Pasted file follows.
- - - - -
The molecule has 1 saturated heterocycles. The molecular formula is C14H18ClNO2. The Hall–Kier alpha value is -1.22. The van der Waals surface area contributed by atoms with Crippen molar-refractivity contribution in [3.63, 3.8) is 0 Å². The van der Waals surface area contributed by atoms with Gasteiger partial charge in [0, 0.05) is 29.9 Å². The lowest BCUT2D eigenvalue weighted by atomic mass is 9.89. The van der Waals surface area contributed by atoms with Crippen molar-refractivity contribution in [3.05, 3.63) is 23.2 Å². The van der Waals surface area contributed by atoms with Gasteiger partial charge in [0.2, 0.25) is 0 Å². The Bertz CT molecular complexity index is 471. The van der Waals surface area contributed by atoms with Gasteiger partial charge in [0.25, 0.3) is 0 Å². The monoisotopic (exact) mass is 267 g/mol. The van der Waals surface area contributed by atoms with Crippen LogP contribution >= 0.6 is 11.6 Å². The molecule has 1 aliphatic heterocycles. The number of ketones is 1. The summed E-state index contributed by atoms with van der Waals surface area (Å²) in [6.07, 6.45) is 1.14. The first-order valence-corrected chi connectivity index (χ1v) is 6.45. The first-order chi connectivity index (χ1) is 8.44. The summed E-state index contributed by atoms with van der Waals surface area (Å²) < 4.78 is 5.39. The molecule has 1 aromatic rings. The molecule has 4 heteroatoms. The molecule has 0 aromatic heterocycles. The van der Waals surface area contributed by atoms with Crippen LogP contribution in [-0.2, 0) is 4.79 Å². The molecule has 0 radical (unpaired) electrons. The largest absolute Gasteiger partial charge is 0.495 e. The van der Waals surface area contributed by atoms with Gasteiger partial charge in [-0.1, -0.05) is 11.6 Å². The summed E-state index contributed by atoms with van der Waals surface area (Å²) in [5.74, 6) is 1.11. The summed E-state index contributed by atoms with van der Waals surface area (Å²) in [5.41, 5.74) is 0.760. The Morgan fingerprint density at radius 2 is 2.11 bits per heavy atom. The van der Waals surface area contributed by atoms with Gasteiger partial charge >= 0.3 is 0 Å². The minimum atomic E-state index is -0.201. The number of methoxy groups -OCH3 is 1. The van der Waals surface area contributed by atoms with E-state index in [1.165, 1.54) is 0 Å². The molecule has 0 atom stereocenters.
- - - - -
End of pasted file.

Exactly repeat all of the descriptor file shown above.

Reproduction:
The molecule has 1 saturated heterocycles. The molecular formula is C14H18ClNO2. The Hall–Kier alpha value is -1.22. The van der Waals surface area contributed by atoms with Crippen molar-refractivity contribution in [3.63, 3.8) is 0 Å². The van der Waals surface area contributed by atoms with Gasteiger partial charge in [0, 0.05) is 29.9 Å². The lowest BCUT2D eigenvalue weighted by atomic mass is 9.89. The van der Waals surface area contributed by atoms with Crippen molar-refractivity contribution in [3.05, 3.63) is 23.2 Å². The van der Waals surface area contributed by atoms with Gasteiger partial charge in [0.2, 0.25) is 0 Å². The Bertz CT molecular complexity index is 471. The van der Waals surface area contributed by atoms with Gasteiger partial charge in [0.25, 0.3) is 0 Å². The monoisotopic (exact) mass is 267 g/mol. The van der Waals surface area contributed by atoms with Crippen LogP contribution >= 0.6 is 11.6 Å². The molecule has 1 aliphatic heterocycles. The number of ketones is 1. The summed E-state index contributed by atoms with van der Waals surface area (Å²) in [6.07, 6.45) is 1.14. The first-order valence-corrected chi connectivity index (χ1v) is 6.45. The first-order chi connectivity index (χ1) is 8.44. The summed E-state index contributed by atoms with van der Waals surface area (Å²) < 4.78 is 5.39. The molecule has 1 aromatic rings. The molecule has 4 heteroatoms. The molecule has 0 aromatic heterocycles. The van der Waals surface area contributed by atoms with Crippen LogP contribution in [-0.2, 0) is 4.79 Å². The molecule has 0 radical (unpaired) electrons. The largest absolute Gasteiger partial charge is 0.495 e. The van der Waals surface area contributed by atoms with Gasteiger partial charge in [-0.1, -0.05) is 11.6 Å². The summed E-state index contributed by atoms with van der Waals surface area (Å²) in [5.74, 6) is 1.11. The summed E-state index contributed by atoms with van der Waals surface area (Å²) in [5.41, 5.74) is 0.760. The Morgan fingerprint density at radius 2 is 2.11 bits per heavy atom. The van der Waals surface area contributed by atoms with Gasteiger partial charge >= 0.3 is 0 Å². The minimum atomic E-state index is -0.201. The number of methoxy groups -OCH3 is 1. The van der Waals surface area contributed by atoms with E-state index in [1.165, 1.54) is 0 Å². The molecule has 0 atom stereocenters.